A team of Harvard researchers built a living, robot stingray out of rat hearts

Sure, robots are a dime a dozen these days — but what about a living stingray built from rat hearts? Yeah, this Harvard team has you covered.

The team built a robotic stingray from rat heart cells, silicone, gold and genetic engineering capable of “flexing” and swimming just like a regular stingray. Just, you know, way more terrifying. The ‘bot is comprised of four layers: The body is formed by a silicone substate, the skeleton is gold wire, silicone insulates the skeleton, and a covering of 200,000 genetically engineered rat cells.

The rat cells are specifically designed to contract under a specific wavelength of light, and when done at the proper rate, it causes the stingray to swim. It also follows the light source, so it can effectively be remote-controlled (though it would die outside of the controlled lab environment). As far as practical applications go, this one doesn’t get much further than nightmare fodder.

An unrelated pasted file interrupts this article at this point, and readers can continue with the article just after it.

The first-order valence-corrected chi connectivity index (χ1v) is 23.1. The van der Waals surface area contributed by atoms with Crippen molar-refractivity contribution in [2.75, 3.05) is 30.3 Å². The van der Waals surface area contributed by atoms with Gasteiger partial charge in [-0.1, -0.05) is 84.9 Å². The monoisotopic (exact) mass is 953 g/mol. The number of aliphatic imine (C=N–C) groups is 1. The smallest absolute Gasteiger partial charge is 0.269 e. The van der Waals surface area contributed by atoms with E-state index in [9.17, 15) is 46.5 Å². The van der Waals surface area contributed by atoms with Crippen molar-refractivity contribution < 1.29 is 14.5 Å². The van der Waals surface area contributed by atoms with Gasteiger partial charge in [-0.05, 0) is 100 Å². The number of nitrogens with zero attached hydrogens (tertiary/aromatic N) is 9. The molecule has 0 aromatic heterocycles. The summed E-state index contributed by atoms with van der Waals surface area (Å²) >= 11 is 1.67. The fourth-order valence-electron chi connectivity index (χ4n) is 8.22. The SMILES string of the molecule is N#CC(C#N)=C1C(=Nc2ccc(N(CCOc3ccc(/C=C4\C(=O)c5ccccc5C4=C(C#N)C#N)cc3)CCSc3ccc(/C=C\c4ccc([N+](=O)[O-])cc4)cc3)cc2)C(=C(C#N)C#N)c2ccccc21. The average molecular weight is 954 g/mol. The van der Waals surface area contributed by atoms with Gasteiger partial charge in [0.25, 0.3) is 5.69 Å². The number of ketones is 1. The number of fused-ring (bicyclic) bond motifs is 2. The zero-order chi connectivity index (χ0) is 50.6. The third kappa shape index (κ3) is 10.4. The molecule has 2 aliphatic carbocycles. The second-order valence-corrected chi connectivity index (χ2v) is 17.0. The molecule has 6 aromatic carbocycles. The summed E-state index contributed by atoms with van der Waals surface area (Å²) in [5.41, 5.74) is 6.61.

But the really interesting implications are the 9.0 or 10.0 versions of this tech. Eventually, the research team hopes the processes could be used to effectively create genetically engineered hearts, which could save countless lives.

Check out the tech in action below and let us know what you think:


(Via Popular Mechanics)

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